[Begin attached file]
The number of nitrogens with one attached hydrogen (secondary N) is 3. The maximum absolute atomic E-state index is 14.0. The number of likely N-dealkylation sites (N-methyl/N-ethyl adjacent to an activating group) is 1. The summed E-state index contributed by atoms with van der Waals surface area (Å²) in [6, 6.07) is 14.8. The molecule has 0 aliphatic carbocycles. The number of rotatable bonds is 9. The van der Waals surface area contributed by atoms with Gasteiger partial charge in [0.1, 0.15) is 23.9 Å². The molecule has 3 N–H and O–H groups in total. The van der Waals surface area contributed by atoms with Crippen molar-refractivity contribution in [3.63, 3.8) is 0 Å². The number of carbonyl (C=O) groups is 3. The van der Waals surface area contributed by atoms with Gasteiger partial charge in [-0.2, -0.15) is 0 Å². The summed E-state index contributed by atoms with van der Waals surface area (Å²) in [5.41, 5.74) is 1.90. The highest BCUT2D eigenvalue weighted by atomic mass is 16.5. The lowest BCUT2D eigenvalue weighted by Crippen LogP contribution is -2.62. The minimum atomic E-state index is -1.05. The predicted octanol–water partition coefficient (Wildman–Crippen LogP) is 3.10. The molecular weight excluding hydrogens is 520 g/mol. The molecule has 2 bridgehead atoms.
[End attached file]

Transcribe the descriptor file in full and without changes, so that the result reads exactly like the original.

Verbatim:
The number of nitrogens with one attached hydrogen (secondary N) is 3. The maximum absolute atomic E-state index is 14.0. The number of likely N-dealkylation sites (N-methyl/N-ethyl adjacent to an activating group) is 1. The summed E-state index contributed by atoms with van der Waals surface area (Å²) in [6, 6.07) is 14.8. The molecule has 0 aliphatic carbocycles. The number of rotatable bonds is 9. The van der Waals surface area contributed by atoms with Gasteiger partial charge in [0.1, 0.15) is 23.9 Å². The molecule has 3 N–H and O–H groups in total. The van der Waals surface area contributed by atoms with Crippen molar-refractivity contribution in [3.63, 3.8) is 0 Å². The number of carbonyl (C=O) groups is 3. The van der Waals surface area contributed by atoms with Gasteiger partial charge in [-0.2, -0.15) is 0 Å². The summed E-state index contributed by atoms with van der Waals surface area (Å²) in [5.41, 5.74) is 1.90. The highest BCUT2D eigenvalue weighted by atomic mass is 16.5. The lowest BCUT2D eigenvalue weighted by Crippen LogP contribution is -2.62. The minimum atomic E-state index is -1.05. The predicted octanol–water partition coefficient (Wildman–Crippen LogP) is 3.10. The molecular weight excluding hydrogens is 520 g/mol. The molecule has 2 bridgehead atoms.